Kids` deaths: Omar visits hospital; says situation grave
Srinagar: Jammu and Kashmir Chief Minister Omar Abdullah Friday visited the G.B. Pant Hospital in the summer capital where 368 children have died since Jan 1 allegedly due to negligence and inadequate facilities.
Describing the situation at the hospital as grave, he said: "There is enormous scope for improvement. Levels of cleanliness are extremely poor inside the hospital...Greater discipline is needed with respect to the presence of attendants accompanying the patients."
He, however, promised that within 10 days "you will see visible improvement not only in respect of the appearance, but in the overall functioning".
"My office and myself had to step in because of the gravity of the situation," the chief minister said.
Based on the preliminary report of the one-man inquiry ordered into the affairs of the hospital, the state government Thursday ordered the hospital`s medical superintendent to be shifted out.
"...there has been lack of necessary equipment, staff and even lack of coordination at the administrative level in the hospital," Health and Medical Education Secretary M.K. Dwivedi told reporters Thursday.
Official sources said there had been 68 children`s deaths in the hospital in January, 66 in February, 105 in March, 85 in April and 44 up to May 15 this year.
Bad fat could decline memory
Washington, May 18 (IANS) Certain types of fat are linked with deteriorating memory and mental functioning, says a new study.
For instance, a `bad` fat such as saturated fat or trans fat, known to be damaging to cardiac health, was also linked to worse overall cognitive function and memory in women over time.
Conversely, a `good` fat or mono-unsaturated fat was lined with better overall cognitive function and memory, the journal Annals of Neurology reported.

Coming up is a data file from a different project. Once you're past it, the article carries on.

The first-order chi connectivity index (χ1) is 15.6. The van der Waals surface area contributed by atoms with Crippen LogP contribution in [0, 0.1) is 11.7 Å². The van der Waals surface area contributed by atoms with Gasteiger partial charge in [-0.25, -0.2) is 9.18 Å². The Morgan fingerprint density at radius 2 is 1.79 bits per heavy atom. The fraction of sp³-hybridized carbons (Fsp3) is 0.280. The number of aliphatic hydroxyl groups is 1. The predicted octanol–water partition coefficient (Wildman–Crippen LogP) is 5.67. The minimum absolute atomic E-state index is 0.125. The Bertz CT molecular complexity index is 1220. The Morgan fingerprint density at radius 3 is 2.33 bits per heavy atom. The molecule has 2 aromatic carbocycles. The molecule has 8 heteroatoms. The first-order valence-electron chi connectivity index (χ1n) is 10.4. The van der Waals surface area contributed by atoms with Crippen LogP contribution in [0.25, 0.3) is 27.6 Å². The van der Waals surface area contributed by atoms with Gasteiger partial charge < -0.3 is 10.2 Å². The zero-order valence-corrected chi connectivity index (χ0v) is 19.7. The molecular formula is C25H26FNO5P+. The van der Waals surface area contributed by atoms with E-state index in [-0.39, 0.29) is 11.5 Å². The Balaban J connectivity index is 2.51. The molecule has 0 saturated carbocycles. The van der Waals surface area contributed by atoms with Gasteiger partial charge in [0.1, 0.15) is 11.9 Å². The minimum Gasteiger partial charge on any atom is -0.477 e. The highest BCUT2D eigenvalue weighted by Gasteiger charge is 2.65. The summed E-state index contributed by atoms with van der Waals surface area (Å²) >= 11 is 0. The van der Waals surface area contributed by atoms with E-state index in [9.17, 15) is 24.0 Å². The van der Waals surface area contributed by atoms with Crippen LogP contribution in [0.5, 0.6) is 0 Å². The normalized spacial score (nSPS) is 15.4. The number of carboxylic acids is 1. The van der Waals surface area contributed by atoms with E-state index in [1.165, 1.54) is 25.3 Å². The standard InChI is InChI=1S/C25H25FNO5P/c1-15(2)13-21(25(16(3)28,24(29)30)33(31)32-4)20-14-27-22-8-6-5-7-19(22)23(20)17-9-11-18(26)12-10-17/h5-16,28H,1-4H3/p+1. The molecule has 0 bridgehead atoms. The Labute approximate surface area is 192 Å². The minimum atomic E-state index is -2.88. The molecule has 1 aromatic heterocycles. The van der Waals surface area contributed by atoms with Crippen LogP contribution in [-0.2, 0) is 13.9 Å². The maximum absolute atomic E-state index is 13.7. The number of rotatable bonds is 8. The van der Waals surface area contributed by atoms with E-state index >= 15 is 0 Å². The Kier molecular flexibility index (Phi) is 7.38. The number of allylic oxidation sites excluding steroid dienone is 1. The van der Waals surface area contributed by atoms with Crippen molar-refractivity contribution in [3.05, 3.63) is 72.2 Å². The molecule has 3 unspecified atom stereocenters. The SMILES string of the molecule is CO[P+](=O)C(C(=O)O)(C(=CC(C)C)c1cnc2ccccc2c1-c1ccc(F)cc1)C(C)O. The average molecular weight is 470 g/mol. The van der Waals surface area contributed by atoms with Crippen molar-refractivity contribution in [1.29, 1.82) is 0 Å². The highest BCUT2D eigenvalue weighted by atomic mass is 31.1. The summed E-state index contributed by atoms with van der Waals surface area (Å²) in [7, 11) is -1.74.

The research team from Brigham and Women`s Hospital (BWH), analyzed data from the Women`s Health Study-comprising nearly 40,000 women, 45 years and older. They focused on data from a subset of 6,000 women, aged over 65 years.
Women who consumed the highest amounts of saturated fat, which can come from red meat and butter, compared to those who consumed the lowest amounts, had worse overall cognition and memory over the four years of testing.
Women who ate the most of the mono-unsaturated fats, found in olive oil, had better patterns of cognitive scores over time, said a university statement.
"When looking at changes in cognitive function, what we found is that the total amount of fat intake did not really matter, but the type of fat did," explained Olivia Okereke, psychiatrist from Brigham Hospital.
"Our findings have significant public health implications," said Okereke.
"Substituting in the good fat in place of the bad fat is a fairly simple dietary modification that could help prevent decline in memory," added Okereke.